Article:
As a human being it is very difficult not to have sympathy for somebody that I cared about deeply, but it is also important to remember that that person that I cared about deeply did not in fact exist. I cared deeply for somebody whose life was intermingled with mine, and that person’s life story is a fiction.
These are the words of an activist, named only as Lisa, who gave evidence to the House of Commons Home Affairs Committee last month. Lisa’s testimony about her ex-partner is part of the Committee’s Interim Report on undercover policing, a subject which has rightly caused a great deal of outcry and controversy over the last year or so.
The collapse of a high-profile court case against a group of environmental activists in early 2011 revealed that a police spy known as Mark Stone (real name Mark Kennedy) had successfully infiltrated various activist groups over a long period of time, acting as what can only be described as an agent provocateur.
This case was just the start of a series of revelations concerning the activities of Kennedy and a number of other undercover officers – revelations which have left many within the activist community quite rightly shocked and angered, and have led to wider calls for public inquiries and investigations into the use and tactics of police spies like Kennedy and his colleagues (hence the Home Affairs Committee’s involvement) .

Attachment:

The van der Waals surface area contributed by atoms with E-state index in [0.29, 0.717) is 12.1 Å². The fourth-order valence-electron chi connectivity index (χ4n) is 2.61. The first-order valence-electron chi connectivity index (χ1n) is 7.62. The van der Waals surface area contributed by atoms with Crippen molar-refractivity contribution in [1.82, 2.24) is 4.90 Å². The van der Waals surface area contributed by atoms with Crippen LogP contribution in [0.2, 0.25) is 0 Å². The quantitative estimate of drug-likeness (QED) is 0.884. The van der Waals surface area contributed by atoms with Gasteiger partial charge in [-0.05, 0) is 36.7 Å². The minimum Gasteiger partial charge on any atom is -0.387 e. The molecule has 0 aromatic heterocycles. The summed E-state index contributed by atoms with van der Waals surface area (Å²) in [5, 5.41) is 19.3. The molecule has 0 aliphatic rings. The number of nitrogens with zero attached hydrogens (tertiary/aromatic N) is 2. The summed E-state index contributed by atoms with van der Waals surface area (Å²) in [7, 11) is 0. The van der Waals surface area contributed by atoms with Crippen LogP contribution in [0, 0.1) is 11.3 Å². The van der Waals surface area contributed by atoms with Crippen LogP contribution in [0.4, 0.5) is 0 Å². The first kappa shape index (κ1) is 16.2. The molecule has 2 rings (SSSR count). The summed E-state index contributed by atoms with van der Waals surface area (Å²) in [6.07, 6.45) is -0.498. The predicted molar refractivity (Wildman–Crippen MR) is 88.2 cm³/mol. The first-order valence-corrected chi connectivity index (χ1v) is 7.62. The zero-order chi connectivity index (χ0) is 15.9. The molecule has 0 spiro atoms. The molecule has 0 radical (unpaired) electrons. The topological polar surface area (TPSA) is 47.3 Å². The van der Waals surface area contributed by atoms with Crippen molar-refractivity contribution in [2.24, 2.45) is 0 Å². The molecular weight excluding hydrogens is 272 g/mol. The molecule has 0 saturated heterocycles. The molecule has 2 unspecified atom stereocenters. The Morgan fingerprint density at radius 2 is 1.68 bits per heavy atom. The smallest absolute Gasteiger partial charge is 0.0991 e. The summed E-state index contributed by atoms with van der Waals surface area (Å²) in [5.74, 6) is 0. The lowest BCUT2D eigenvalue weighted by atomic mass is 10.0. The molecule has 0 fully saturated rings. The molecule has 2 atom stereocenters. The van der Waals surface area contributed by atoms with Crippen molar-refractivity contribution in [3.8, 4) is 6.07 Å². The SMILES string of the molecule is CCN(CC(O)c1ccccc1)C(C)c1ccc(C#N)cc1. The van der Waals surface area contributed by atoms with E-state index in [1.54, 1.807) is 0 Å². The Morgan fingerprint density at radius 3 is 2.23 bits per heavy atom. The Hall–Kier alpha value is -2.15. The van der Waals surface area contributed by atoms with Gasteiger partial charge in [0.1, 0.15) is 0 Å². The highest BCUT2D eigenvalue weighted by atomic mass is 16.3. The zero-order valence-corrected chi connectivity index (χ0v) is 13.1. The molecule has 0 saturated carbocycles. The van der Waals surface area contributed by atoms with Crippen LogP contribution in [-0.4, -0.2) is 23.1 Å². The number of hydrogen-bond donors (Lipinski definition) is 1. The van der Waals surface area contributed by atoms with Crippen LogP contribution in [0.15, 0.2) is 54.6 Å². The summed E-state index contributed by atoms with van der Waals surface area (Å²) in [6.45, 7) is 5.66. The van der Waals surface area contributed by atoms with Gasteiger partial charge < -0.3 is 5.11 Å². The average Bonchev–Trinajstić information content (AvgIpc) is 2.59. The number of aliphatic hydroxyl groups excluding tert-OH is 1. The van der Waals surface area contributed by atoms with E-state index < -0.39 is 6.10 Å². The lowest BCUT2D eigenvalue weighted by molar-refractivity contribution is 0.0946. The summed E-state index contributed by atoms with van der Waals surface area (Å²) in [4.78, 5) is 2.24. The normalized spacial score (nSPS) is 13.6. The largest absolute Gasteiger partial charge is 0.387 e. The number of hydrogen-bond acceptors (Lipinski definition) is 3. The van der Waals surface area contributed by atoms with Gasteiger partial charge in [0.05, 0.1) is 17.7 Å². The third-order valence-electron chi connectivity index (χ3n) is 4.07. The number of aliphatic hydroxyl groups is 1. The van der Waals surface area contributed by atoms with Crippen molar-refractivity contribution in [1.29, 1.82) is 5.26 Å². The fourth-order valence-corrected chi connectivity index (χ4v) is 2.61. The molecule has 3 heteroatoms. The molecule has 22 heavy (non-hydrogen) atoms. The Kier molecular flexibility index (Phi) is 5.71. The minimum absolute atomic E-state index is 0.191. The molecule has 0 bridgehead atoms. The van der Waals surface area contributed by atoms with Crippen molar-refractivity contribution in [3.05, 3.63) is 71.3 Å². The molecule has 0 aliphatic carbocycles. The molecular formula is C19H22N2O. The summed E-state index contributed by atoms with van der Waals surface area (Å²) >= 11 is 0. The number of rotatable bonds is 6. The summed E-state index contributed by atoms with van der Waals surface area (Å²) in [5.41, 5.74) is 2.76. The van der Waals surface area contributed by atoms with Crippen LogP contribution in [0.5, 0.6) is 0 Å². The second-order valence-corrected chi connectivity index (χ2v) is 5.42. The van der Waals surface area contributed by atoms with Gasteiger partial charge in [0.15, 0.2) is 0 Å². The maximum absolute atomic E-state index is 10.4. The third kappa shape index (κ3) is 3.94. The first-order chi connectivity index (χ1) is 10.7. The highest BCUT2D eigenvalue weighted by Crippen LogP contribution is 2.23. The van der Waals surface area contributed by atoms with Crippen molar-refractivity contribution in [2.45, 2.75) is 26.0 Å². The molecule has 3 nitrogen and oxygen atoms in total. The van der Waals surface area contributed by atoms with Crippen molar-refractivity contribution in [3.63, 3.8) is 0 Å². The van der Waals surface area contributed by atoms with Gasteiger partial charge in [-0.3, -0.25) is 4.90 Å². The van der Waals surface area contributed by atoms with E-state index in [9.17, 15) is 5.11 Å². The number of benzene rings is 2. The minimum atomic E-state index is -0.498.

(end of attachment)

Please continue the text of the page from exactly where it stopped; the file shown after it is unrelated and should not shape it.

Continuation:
Here’s something I’m really excited about. This is the trailer for Grasp The Nettle, the brand new film from some of the team behind the successful indie remix mash-up documentary The Crisis of Civilization (2011). Filmed during the immediate aftermath of the 2008 banking collapse and beyond, Grasp The Nettle follows the lives and experiences of an eclectic group of activists involved in two radical social projects in London – the Kew Bridge Eco-Village and the controversial Democracy Village in Parliament Square.
Since June 2009, a remarkable group of people have been acting as caretakers of a patch of derelict land sandwiched between Kew Bridge, the A315 into central London and the Thames.
This is a busy, congested and built up corner of west London where available land is at a premium, and this site had lain empty and unused for several decades before the eco-villagers moved in last summer.
Now it is a thriving example of sustainable living, as well as being community garden project and home to a fascinating array of plants and wildlife – the latest in a long line of different functions.
The site has always been much more than just a piece of wasteland; it actually has a long history, probably dating back at least as far as the Bronze Age, and mainly because of its central position between the river and a main road. The A315 has long been an central route in to and out of London – it is built over a Roman road and was later also an important coaching route.